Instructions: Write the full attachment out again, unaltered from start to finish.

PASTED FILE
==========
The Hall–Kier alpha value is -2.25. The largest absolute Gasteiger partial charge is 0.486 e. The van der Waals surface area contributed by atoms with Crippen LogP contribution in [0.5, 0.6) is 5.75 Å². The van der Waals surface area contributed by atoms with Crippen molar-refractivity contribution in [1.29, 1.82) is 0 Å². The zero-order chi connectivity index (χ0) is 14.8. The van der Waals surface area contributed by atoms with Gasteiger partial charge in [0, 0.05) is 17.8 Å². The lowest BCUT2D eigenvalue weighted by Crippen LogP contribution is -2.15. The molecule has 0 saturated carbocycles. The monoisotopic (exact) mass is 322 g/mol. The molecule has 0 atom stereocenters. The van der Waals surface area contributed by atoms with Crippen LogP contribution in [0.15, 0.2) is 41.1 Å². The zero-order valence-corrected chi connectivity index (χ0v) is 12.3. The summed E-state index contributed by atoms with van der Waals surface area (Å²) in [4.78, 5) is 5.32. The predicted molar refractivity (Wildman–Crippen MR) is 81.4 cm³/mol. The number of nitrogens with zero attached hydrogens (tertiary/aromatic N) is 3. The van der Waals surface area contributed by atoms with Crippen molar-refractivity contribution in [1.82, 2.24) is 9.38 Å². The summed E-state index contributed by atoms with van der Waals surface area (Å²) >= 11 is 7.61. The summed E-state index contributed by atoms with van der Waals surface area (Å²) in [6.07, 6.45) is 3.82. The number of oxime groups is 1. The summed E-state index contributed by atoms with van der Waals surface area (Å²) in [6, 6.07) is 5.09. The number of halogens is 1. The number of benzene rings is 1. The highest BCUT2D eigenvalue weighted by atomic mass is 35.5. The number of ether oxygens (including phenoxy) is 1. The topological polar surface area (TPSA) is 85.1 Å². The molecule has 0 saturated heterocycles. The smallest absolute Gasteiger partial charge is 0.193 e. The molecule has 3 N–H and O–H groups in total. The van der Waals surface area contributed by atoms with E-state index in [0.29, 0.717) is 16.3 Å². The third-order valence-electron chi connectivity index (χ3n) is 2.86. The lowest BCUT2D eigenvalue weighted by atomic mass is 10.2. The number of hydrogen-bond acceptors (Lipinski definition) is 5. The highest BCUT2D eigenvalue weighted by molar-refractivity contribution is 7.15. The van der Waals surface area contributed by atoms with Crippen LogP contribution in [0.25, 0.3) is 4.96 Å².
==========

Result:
The Hall–Kier alpha value is -2.25. The largest absolute Gasteiger partial charge is 0.486 e. The van der Waals surface area contributed by atoms with Crippen LogP contribution in [0.5, 0.6) is 5.75 Å². The van der Waals surface area contributed by atoms with Crippen molar-refractivity contribution in [1.29, 1.82) is 0 Å². The zero-order chi connectivity index (χ0) is 14.8. The van der Waals surface area contributed by atoms with Gasteiger partial charge in [0, 0.05) is 17.8 Å². The lowest BCUT2D eigenvalue weighted by Crippen LogP contribution is -2.15. The molecule has 0 saturated carbocycles. The monoisotopic (exact) mass is 322 g/mol. The molecule has 0 atom stereocenters. The van der Waals surface area contributed by atoms with Crippen LogP contribution in [0.15, 0.2) is 41.1 Å². The zero-order valence-corrected chi connectivity index (χ0v) is 12.3. The summed E-state index contributed by atoms with van der Waals surface area (Å²) in [4.78, 5) is 5.32. The predicted molar refractivity (Wildman–Crippen MR) is 81.4 cm³/mol. The number of nitrogens with zero attached hydrogens (tertiary/aromatic N) is 3. The van der Waals surface area contributed by atoms with Crippen molar-refractivity contribution in [1.82, 2.24) is 9.38 Å². The summed E-state index contributed by atoms with van der Waals surface area (Å²) >= 11 is 7.61. The summed E-state index contributed by atoms with van der Waals surface area (Å²) in [6.07, 6.45) is 3.82. The number of oxime groups is 1. The summed E-state index contributed by atoms with van der Waals surface area (Å²) in [6, 6.07) is 5.09. The number of halogens is 1. The number of benzene rings is 1. The highest BCUT2D eigenvalue weighted by atomic mass is 35.5. The number of ether oxygens (including phenoxy) is 1. The topological polar surface area (TPSA) is 85.1 Å². The molecule has 0 saturated heterocycles. The smallest absolute Gasteiger partial charge is 0.193 e. The molecule has 3 N–H and O–H groups in total. The van der Waals surface area contributed by atoms with E-state index in [0.29, 0.717) is 16.3 Å². The third-order valence-electron chi connectivity index (χ3n) is 2.86. The lowest BCUT2D eigenvalue weighted by atomic mass is 10.2. The number of hydrogen-bond acceptors (Lipinski definition) is 5. The highest BCUT2D eigenvalue weighted by molar-refractivity contribution is 7.15. The van der Waals surface area contributed by atoms with Crippen LogP contribution in [0.25, 0.3) is 4.96 Å².